That's another crucial problem with realists-- the realists think they are approximating a reality that they don't even agree on! There are realists who think the world is really 6000 years old, and realists who think the world is really 4.5 billion years old, and they can give precisely the same reasons for being realists. Can you even tell which one a realist thinks is the real world, when all you have to go on is their realist arguments? I can't. I don't even know what Hilary Putnam thought about how humanity really originated, so ambiguous are realist arguments about what reality they are talking about!
    So.. if you have accepted that there is a real world outside your head.. (and that is acceptable).. why is thinking there is a real external world not acceptable?
    You should know by now my answer to that. I don't just accept there is a real world outside my head, I know there is a real world outside my head, in the same sense that I know matter is made of atoms: all I mean by knowing is that I have the scientific knowledge of a useful scientific model that is not the truth, not even approximately the truth, and will likely be replaced someday by a model that bears virtually no resemblance to my current model but which will easily explain why I thought my current model was the truth (which, fortunately, I didn't, because that was never what I meant by "knowing").

    Now, if you are indeed saying "i can know nothing outside of my consciousness"... then you are indeed stuck in your solipsism.. BUT at least you are being consistent...
    Nope, solipsism has never been anywhere close to my stance. Instead, I look at what I mean by knowing. And by the way, I don't think I know my own consciousness well at all! That's largely an illusion, if you ask me.
    Last edited by Ken G; 2017-Oct-18 at 07:43 AM.

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    Ken, What is you definition of illusion?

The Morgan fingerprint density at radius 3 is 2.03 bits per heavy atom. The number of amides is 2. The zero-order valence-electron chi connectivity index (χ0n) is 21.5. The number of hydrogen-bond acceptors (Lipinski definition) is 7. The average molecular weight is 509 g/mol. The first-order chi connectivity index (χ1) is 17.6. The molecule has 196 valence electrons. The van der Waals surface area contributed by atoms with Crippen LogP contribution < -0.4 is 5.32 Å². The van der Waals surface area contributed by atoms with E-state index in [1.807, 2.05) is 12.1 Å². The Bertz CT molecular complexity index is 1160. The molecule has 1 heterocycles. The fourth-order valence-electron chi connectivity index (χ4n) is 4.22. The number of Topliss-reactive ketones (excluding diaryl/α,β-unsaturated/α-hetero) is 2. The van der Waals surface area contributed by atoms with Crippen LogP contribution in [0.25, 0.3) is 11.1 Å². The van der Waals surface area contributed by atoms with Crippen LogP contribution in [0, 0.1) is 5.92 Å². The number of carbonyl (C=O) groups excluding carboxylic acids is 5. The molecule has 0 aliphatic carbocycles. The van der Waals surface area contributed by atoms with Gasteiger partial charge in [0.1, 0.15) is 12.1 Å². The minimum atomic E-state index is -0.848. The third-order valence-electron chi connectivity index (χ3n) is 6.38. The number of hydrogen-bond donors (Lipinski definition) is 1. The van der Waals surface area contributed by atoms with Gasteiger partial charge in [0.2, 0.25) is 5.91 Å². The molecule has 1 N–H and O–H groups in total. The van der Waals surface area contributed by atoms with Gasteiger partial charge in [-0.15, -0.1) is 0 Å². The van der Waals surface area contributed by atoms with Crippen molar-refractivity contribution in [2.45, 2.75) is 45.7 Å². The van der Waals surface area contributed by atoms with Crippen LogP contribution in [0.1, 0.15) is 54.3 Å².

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    Quote Originally Posted by SkepticJ View Post
    Are planets really on epicycles, orbiting the Earth? Yet that theory worked pretty well for a long, long time.
    Indeed, Copernicus' theory needed more epicycles to get his heliocentric theory to work than did the geocentric theory. Given the observational limits of the era, their was little to chose between helio- and geo-centric theories.
    Last edited by swampyankee; 2017-Oct-18 at 09:43 AM.
    Information about American English usage here and here. Floating point issues? Please read this before posting.

    How do things fly? This explains it all.

    Actually they can't: "Heavier-than-air flying machines are impossible." - Lord Kelvin, president, Royal Society, 1895.



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    Quote Originally Posted by gzhpcu View Post
    Ken, What is you definition of illusion?
    In the context of my statement about consciousness, I meant it in regard to the idea that I know my own quite well. So the meaning I took was an illusion is something that seems to me to be true after only superficial examination, a kind of "quick glimpse" if you like, that kind of falls apart under closer examination. I would say it is similar to the illusion that we know something "like the back of our hands," when in fact most people probably could not successfully draw the vein pattern on th back of their hand at all.
    Last edited by Ken G; 2017-Oct-18 at 12:37 PM.

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    Quote Originally Posted by swampyankee View Post
    Indeed, Copernicus' theory needed more epicycles to get his heliocentric theory to work than did the geocentric theory. Given the observational limits of the era, their was little to chose between helio- and geo-centric theories.
    That is because Copernicus reverted to the ancient standard of admitting only perfect constant rate circles or vector combinations thereof, while Ptolemy had used variable rate deferent circles based on the equant method. At low and moderate eccentricity such as we have with the planets, Ptolemy's model was in good agreement with the rather crude positional measurements of the time, with just the deferent and a single